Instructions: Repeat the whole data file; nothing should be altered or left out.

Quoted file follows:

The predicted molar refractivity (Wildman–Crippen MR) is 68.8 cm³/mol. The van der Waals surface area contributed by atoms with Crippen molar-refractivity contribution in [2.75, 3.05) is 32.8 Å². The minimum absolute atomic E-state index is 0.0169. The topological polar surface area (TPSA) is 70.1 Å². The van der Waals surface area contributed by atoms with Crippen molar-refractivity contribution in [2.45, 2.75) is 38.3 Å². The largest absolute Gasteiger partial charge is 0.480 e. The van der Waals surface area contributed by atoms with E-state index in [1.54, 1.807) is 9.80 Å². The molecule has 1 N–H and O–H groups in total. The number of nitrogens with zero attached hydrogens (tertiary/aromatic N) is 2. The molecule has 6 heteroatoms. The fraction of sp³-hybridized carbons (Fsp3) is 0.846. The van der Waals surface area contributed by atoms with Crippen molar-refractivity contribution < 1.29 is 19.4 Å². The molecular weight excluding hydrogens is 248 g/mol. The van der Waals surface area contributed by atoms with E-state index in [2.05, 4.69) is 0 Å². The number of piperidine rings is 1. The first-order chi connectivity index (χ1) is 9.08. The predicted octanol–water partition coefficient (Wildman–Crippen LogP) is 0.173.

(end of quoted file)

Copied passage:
The predicted molar refractivity (Wildman–Crippen MR) is 68.8 cm³/mol. The van der Waals surface area contributed by atoms with Crippen molar-refractivity contribution in [2.75, 3.05) is 32.8 Å². The minimum absolute atomic E-state index is 0.0169. The topological polar surface area (TPSA) is 70.1 Å². The van der Waals surface area contributed by atoms with Crippen molar-refractivity contribution in [2.45, 2.75) is 38.3 Å². The largest absolute Gasteiger partial charge is 0.480 e. The van der Waals surface area contributed by atoms with E-state index in [1.54, 1.807) is 9.80 Å². The molecule has 1 N–H and O–H groups in total. The number of nitrogens with zero attached hydrogens (tertiary/aromatic N) is 2. The molecule has 6 heteroatoms. The fraction of sp³-hybridized carbons (Fsp3) is 0.846. The van der Waals surface area contributed by atoms with Crippen molar-refractivity contribution < 1.29 is 19.4 Å². The molecular weight excluding hydrogens is 248 g/mol. The van der Waals surface area contributed by atoms with E-state index in [2.05, 4.69) is 0 Å². The number of piperidine rings is 1. The first-order chi connectivity index (χ1) is 9.08. The predicted octanol–water partition coefficient (Wildman–Crippen LogP) is 0.173.